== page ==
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Hepatitis C

Pokenga ate C

Illustration showing the position of the liver in a man's body with an indication that it is affected by the hepatitis C virusHepatitis C is a virus that causes inflammation of your liver. The virus is carried in blood and can only be passed to someone when the blood of an infected person enters the bloodstream of an uninfected person. The most common way this happens is through sharing needles.

If left untreated, Hepatitis C can cause liver disease (cirrhosis), liver failure and liver cancer.

Hepatitis C is diagnosed by blood testing and can usually be cured with medication.

Risk factors for hepatitis C

People at risk of getting hepatitis C include those who:

Symptoms of hepatitis C

Many people with hepatitis C do not have symptoms and do not know they are infected.

If they do have symptoms, they can appear any time from 2 weeks to 6 months after infection. In some cases, it can take many years for symptoms to develop.

Symptoms may include:

Diagnosing hepatitis C

The only way to know if you have hepatitis C is to get tested. This can either be done with a blood test arranged by your general practice or a finger prick test available at some clinics.

The test is to see if you have hepatitis C antibodies. If this test is positive, it means you have been exposed to the hepatitis C virus sometime in your life. This may have been within the past few months or many years ago.

If you have a positive test, you will need another blood test to check if you currently have hepatitis C virus in your blood. You may also need further testing of your liver to check for damage. This may include a painless liver scan called a FibroScan.

Treating hepatitis C

Treatment for hepatitis C can cure more than 90% of people infected with the virus after 8 to 12 weeks of treatment.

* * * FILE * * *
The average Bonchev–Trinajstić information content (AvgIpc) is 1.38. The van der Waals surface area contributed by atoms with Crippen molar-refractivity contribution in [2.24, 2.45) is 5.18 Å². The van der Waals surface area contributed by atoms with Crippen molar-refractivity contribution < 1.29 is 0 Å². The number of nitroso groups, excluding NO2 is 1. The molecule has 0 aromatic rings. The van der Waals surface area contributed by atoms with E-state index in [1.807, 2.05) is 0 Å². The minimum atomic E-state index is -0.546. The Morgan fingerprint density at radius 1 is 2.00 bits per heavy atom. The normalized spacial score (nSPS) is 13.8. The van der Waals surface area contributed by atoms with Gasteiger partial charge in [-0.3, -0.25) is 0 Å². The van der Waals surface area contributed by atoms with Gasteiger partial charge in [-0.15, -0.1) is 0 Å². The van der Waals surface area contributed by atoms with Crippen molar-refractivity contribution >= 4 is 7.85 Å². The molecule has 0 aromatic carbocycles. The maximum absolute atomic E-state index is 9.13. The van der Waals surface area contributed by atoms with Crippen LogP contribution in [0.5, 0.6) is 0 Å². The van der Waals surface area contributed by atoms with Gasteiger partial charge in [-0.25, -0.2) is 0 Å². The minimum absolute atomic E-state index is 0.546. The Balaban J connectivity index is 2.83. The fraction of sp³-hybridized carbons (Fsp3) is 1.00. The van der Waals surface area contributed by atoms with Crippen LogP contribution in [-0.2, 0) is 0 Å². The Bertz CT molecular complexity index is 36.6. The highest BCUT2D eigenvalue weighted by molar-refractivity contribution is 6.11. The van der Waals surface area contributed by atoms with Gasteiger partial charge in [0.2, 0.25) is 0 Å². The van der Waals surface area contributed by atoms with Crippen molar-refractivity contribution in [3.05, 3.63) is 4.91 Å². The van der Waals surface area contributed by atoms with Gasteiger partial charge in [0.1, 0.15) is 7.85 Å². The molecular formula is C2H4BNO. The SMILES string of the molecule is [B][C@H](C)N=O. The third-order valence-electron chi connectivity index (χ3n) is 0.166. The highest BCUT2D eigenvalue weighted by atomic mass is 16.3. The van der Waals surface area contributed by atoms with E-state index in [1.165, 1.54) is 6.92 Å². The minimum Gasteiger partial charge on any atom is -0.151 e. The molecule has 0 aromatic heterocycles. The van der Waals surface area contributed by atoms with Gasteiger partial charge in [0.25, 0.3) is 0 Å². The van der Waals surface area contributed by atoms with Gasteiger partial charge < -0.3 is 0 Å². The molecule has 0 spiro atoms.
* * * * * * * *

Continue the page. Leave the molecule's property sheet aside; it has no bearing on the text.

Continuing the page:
The usual treatment is with a tablet, glecaprevir and pibrentasvir (Maviret). This is free when a general practice prescribes it.

You may need to see a specialist if you have problems with your liver or if the medication does not work for you.

Self-care for hepatitis C

While you are taking treatment for hepatitis C it is also important to look after the health of your liver by:

It can also help to stay a healthy weight, not smoke and get vaccinated against hepatitis A and hepatitis B. This is because being overweight, smoking and having more than one type of hepatitis can increase the chances of your liver being damaged if you have hepatitis C.

Preventing hepatitis C

There is no vaccine to prevent hepatitis C but there are things you can do to avoid becoming infected and spreading the hepatitis C infection.

Hepatitis C is not spread through food or close personal contact, such as handshaking, hugging and kissing. It is spread when the blood from an infected person enters the bloodstream of an uninfected person. To avoid this happening:

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Written by HealthInfo clinical advisers. Last reviewed July 2021. Last updated October 2023.

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Page reference: 55301

Review key: HIHEP-49691